Kynd is a new way to connect people living with disabilities with support workers. The Kynd platform allows NDIS participants to match their specific needs and interests with support workers who are most suited to their requirements, while for support workers it gives the freedom for work when and where they want and with the people they want to assist.
Michael Metcalfe says he started Kynd because “for too long the way people living with disabilities and support workers got together was so complex – everything was so frustrating and such a hassle. It’s 2021 and NDIS support needs to become much simpler”.
The Kynd app was started on the Gold Coast three years ago and after some spectacular growth in South-East Queensland is now rolling out across the state, with plans to expand nationally in the future.
As the app has grown in popularity, more people living with disabilities have been able to find the right support workers based on their unique interests, goals and support needs. This includes students who need support workers to assist their university or other studies.
For those people living with significant and complex physical disabilities, specific qualifications can be extra important for support workers, but there are many opportunities across the sector for those support workers without any formal qualifications too.
Michael Metcalfe says there is a huge demand for NDIS services such as companionship, mentoring, social support and assisting people to access and interact with their community, studies and local events.
Accordingly, people from a diverse range of backgrounds with varying skill sets are realising that there are many business and work opportunities in the sector and by registering on the platform they are able to have greater say in where, when and how they want to work.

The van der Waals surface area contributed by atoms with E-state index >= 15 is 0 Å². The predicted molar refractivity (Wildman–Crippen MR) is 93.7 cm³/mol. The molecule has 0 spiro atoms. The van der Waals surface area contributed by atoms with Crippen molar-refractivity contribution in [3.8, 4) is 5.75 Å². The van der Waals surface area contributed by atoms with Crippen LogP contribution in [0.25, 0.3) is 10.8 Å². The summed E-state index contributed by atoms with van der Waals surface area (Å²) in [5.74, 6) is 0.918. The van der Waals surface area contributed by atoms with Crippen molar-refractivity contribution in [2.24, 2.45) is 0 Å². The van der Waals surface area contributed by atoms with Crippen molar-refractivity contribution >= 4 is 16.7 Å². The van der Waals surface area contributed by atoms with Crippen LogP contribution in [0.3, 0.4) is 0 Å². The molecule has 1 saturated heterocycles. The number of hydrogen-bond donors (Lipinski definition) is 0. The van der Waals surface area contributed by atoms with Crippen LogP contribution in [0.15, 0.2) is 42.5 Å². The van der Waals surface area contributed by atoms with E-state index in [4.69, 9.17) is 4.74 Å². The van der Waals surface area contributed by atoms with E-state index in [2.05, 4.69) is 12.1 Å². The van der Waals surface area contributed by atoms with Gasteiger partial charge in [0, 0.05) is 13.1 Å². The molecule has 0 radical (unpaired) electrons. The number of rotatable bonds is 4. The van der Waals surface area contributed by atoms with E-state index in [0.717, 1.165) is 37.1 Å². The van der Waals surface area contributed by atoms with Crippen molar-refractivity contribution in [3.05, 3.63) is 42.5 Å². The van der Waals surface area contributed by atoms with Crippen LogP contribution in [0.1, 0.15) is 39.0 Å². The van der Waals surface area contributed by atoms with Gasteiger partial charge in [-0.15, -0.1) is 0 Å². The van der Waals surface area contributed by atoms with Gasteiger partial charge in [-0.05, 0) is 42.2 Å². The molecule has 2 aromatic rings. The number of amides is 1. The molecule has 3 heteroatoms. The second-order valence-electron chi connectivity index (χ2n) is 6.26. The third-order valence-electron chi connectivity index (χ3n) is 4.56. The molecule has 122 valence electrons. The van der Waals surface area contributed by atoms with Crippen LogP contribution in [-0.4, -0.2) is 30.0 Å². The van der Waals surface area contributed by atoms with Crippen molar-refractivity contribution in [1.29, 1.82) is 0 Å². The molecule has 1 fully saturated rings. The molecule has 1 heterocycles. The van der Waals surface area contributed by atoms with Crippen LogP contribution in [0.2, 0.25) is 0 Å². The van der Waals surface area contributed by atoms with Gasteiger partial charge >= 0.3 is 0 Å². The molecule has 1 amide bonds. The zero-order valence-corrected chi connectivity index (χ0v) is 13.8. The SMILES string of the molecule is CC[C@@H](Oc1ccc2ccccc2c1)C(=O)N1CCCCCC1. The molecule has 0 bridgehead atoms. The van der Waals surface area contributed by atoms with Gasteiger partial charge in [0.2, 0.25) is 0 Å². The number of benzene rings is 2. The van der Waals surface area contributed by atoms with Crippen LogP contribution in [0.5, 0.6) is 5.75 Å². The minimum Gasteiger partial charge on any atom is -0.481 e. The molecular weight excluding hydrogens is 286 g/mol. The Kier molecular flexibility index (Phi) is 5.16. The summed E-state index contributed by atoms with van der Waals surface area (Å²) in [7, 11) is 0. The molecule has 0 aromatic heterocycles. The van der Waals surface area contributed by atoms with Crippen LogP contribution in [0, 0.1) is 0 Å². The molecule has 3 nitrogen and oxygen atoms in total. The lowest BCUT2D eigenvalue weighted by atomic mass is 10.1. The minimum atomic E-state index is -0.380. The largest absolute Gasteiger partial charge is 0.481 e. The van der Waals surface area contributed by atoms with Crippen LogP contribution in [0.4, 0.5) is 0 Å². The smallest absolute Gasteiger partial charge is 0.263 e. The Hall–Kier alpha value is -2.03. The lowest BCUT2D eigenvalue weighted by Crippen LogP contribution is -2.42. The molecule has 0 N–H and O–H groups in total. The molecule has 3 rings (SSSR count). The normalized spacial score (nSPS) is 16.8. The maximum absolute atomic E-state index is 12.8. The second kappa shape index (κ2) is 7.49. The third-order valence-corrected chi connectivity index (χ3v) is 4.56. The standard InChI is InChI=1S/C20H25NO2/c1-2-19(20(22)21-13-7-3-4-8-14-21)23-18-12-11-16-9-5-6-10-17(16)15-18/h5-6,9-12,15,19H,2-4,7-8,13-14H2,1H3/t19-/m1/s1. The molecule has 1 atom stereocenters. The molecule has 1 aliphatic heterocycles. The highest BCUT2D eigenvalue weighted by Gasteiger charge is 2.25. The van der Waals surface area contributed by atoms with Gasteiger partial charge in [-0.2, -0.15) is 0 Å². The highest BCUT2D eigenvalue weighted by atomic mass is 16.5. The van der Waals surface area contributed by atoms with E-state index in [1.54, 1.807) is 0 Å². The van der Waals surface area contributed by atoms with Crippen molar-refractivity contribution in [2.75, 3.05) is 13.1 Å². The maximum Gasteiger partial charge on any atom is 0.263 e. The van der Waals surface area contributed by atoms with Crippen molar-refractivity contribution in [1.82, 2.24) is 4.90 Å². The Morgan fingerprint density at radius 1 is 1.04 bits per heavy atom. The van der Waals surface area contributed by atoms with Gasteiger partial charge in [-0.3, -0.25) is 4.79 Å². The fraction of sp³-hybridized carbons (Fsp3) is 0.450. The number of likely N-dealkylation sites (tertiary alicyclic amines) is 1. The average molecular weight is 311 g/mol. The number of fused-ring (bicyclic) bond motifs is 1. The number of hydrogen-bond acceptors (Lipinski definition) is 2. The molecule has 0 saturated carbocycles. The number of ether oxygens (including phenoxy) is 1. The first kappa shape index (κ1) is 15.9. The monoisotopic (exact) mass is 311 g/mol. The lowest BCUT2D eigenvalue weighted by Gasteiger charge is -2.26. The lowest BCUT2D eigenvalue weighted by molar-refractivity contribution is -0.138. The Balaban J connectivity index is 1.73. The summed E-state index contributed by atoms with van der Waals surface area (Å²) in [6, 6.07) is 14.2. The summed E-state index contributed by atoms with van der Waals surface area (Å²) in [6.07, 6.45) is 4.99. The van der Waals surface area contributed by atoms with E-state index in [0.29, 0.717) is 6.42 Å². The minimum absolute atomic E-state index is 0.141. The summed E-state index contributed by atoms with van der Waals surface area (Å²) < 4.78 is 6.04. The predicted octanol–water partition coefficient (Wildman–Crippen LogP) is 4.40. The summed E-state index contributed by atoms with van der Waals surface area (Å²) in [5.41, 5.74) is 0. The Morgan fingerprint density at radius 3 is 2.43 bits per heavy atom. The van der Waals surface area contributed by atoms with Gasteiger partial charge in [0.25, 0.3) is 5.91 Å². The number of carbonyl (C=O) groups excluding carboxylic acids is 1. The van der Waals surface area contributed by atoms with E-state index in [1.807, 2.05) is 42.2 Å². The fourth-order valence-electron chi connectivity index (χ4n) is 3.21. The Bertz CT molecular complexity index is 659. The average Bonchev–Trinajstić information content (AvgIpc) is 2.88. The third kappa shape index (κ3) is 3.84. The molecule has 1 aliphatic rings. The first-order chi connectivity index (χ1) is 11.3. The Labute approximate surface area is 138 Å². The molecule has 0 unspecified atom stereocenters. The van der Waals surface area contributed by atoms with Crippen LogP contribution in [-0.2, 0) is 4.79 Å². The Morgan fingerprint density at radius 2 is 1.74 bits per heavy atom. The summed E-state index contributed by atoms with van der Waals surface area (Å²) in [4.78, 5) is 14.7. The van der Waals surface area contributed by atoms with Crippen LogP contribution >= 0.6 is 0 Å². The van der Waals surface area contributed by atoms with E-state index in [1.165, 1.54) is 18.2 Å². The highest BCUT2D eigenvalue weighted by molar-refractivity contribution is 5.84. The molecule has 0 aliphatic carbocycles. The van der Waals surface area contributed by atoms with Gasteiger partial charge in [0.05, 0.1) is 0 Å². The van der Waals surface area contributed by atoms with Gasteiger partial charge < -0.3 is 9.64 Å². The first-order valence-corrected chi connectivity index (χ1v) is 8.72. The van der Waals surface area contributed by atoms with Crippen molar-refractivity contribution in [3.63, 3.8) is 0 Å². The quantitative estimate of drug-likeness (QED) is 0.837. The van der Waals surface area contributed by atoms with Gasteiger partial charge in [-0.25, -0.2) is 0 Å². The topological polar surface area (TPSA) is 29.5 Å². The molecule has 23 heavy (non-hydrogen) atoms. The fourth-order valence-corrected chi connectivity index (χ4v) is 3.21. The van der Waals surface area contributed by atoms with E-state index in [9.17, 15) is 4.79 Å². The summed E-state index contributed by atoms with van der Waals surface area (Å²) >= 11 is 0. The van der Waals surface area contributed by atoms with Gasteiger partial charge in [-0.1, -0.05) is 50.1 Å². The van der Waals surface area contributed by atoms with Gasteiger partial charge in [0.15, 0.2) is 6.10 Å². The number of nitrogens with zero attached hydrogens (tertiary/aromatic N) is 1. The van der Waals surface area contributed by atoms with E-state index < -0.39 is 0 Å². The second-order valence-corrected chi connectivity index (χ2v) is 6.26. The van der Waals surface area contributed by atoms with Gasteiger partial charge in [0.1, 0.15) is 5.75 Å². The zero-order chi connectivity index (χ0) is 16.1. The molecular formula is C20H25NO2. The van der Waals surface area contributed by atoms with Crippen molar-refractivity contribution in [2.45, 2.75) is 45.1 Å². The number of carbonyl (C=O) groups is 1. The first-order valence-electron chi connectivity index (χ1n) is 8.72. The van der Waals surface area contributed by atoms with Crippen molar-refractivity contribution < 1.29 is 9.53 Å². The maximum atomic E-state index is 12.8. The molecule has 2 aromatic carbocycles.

“That’s why Kynd has been so popular with students and people looking for flexible income options. Students now have the opportunity to do more meaningful work and support their studies, beyond traditional retail and hospitality jobs”, says Kynd’s founder.
One student who has taken up that opportunity is Griffith University’s Mikhael Eremeev, who is now supporting a teenage boy to help build his social skills and confidence.
Mikhael has found the experience not only personally rewarding, but also a valuable source of income to supplement his living costs. “I’ve recommended Kynd to my friends because it’s an easy and efficient way to find clients, especially if you don’t have enough work”, says the International Tourism and Hospitality student from Russia.
The Kynd website provides advice on how to setup as a Disability Support Worker and also has a number of resources to help new support workers get started. If you’d like to find out more about becoming a disability support worker on Kynd visit their website.